Know your salts
Different salts have different flavors influenced by the minerals and other factors where they are found. The texture of some salts, such as the flaky crystals of fleur de sel, can also add a different sensory experience. Salts can even be smoked or roasted, like traditional Korean bamboo salt, to enhance flavors. It’s a delight to explore and experiment with a variety of different salts.
- Flavored & colored salt: Salt can be used as a carrier for other flavors. A few tasty options include celery salt, garlic salt, onion salt, or even herbally flavored salts such as basil or rosemary salt.
- Fleur de sel: Known as “flower of the salt,” this has the finest, most delicate flakes. Its specific harvesting conditions make it more costly to produce. It is typically used as a condiment, not a cooking salt.
- Flake salt: Produced by surface evaporation, this super-light salt is easy to measure by hand, which helps the chef control how much is used. It adds a crunchy texture to foods.
- Unrefined sea salt: This salt is created through the natural process of evaporating seawater. If not processed to remove impurities, it will contribute a lot of flavor and color.
- Kosher salt: Often used in cooking for its non-iodized flavor, its large crystals make it easy to add by hand. It is also used for the koshering meat process of Jewish dietary laws.
- Himalayan salt: This rose-colored salt comes from salt lakes which evaporated over 250 million years ago inside caves in Pakistan. Protected from modern pollution, it is extremely pure and clean.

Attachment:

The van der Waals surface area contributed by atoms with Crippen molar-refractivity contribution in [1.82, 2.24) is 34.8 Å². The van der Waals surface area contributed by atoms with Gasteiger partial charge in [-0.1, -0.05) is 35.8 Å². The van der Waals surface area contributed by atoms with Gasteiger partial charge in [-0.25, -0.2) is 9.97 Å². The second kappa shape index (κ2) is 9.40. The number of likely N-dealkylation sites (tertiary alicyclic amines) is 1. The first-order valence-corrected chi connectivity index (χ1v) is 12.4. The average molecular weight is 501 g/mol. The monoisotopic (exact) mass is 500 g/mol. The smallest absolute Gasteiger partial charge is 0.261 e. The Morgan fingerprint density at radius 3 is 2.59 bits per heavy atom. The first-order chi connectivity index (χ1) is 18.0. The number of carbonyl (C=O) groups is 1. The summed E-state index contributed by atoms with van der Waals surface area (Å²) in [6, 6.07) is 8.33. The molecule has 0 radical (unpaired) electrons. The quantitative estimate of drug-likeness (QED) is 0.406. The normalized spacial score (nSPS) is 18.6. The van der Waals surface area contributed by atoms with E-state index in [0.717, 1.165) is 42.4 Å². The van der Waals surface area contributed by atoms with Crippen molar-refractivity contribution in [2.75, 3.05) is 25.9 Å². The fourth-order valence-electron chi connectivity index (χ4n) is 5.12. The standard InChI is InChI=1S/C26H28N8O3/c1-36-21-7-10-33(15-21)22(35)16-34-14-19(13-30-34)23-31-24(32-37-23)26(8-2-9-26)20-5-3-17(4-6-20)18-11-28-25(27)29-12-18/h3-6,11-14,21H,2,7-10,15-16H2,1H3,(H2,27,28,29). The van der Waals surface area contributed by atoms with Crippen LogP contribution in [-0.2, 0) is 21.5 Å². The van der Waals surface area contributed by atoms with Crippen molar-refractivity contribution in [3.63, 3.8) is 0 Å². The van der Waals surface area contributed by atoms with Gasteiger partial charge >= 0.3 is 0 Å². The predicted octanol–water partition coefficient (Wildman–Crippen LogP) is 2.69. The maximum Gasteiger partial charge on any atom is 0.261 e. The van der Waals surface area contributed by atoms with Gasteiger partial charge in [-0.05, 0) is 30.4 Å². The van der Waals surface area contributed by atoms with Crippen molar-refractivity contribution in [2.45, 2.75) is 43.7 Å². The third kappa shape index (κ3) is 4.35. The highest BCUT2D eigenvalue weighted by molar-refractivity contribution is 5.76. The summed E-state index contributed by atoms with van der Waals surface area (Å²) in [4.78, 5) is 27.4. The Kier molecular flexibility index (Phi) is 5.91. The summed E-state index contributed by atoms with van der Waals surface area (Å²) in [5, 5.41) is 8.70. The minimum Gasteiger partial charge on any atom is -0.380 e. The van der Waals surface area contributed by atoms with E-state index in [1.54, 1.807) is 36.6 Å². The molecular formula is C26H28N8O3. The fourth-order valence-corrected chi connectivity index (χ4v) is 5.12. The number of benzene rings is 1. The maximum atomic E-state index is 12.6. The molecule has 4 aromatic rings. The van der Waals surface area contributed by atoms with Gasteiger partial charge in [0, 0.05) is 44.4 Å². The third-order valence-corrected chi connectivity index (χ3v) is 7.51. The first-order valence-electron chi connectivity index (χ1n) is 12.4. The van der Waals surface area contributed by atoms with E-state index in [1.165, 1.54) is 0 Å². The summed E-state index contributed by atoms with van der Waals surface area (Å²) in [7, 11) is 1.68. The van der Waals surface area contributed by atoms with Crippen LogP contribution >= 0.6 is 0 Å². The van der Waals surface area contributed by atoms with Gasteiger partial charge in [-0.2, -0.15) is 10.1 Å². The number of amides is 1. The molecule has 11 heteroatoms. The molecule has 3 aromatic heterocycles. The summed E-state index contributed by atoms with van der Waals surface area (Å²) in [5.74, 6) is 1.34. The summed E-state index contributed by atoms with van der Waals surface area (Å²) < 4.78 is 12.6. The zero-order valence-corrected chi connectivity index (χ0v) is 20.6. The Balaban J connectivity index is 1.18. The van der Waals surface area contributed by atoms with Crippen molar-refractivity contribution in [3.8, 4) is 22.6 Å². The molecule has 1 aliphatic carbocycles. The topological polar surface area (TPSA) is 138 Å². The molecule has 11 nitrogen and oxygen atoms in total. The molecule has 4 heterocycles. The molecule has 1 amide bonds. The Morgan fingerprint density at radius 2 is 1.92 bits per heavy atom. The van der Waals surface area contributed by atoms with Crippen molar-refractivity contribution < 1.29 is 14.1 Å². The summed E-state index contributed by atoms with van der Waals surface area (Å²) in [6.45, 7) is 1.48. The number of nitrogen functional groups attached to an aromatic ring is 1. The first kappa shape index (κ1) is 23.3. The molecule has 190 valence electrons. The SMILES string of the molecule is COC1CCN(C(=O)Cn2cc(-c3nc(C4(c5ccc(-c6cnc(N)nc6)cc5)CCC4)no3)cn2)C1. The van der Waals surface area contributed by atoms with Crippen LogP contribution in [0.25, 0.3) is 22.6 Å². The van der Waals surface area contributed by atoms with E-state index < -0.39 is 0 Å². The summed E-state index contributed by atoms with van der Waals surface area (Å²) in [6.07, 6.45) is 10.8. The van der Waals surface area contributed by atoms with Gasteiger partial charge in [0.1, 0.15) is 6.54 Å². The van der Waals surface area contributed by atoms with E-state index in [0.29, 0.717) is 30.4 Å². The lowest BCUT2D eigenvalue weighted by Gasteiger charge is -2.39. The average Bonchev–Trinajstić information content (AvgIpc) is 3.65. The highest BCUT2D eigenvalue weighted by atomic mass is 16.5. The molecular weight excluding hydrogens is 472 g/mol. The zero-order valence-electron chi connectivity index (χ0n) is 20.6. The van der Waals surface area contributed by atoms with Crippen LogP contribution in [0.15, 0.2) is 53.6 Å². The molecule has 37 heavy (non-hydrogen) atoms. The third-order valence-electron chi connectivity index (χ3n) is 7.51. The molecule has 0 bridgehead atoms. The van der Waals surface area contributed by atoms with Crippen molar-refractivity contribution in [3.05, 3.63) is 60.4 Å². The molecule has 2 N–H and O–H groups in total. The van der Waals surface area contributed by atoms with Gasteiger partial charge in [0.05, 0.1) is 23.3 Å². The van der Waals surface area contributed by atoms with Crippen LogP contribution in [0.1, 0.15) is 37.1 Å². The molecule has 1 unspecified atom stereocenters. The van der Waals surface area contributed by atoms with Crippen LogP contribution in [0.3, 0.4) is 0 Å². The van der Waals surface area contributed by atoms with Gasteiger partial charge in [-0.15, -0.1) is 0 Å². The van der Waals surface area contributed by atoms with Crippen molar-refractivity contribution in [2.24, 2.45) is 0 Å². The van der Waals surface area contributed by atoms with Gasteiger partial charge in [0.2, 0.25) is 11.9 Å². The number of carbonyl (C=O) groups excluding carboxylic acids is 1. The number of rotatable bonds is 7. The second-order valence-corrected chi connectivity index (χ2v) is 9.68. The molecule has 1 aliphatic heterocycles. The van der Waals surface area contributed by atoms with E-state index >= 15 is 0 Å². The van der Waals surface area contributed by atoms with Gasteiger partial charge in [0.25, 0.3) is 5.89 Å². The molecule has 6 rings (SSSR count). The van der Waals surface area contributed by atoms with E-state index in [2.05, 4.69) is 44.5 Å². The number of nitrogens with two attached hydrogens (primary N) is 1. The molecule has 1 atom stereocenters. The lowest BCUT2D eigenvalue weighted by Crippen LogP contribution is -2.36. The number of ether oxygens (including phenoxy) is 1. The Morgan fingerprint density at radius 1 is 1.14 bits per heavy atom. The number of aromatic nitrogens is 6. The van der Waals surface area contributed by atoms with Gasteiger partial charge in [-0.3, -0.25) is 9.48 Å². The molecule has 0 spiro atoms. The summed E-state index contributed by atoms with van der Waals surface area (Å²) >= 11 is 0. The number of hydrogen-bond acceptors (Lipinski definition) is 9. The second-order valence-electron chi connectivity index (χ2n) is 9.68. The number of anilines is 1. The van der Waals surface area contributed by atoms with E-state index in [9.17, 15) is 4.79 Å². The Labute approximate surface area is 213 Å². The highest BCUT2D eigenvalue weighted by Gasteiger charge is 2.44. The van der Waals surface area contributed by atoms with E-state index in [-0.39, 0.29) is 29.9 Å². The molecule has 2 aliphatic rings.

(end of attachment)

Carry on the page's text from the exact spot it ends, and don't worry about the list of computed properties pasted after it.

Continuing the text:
As a chef, you can help your patrons discover the many exciting ways to flavor dishes without a lot of salt. Here are a few to try:
More: Vegetables (peppers, spinach, dried tomatoes, avocado), fruits (pineapple, pears, apples), unsalted nuts, chicken
Less: Pepperoni, bacon, ham, extra cheese
More: Tomato-based sauces, in-season vegetables steamed or lightly sautéed, chicken
Less: Cheese, bacon, sausage
More: Fresh vegetables (lettuce, tomatoes, cucumbers), avocadoes, jalapeños, sautéed onions and mushrooms
Less: Bacon, cheese, BBQ sauce
More: Fresh vegetables (lettuce, tomatoes, cucumbers), fresh herbs (basil), roasted peppers, avocadoes, sautéed onions and mushrooms, chicken, egg, mozzarella cheese, reduced-fat mayo
Less: Ham, cheddar cheese, pickles, mustard
More: Fresh greens, vegetables and fruits, dried fruits (raisins and cherries), unsalted nuts, dressings on the side
Less: Salty nuts or seeds, dressings on the salad
The balance: Because potassium can help reduce sodium in the body, you can balance higher sodium ingredients with higher potassium foods such as tomatoes, potatoes, mushrooms, spinach or sweet potatoes, to name a few.
Adjusting the palate
Humans (even babies) have a preference for sweet and salty flavors. However, these tastes can be changed, and people can adapt to either lower or higher levels of saltiness. When changes are made gradually, they may go by almost unnoticed.1
How low can you go?
Nestlé Professional’s experiments suggest that 10% of the sodium can be removed from a recipe before people notice a difference. If you’re planning to reduce sodium on your menu, try small reductions over a period of time to evolve diners’ tastes. It’s stealthy, but it works.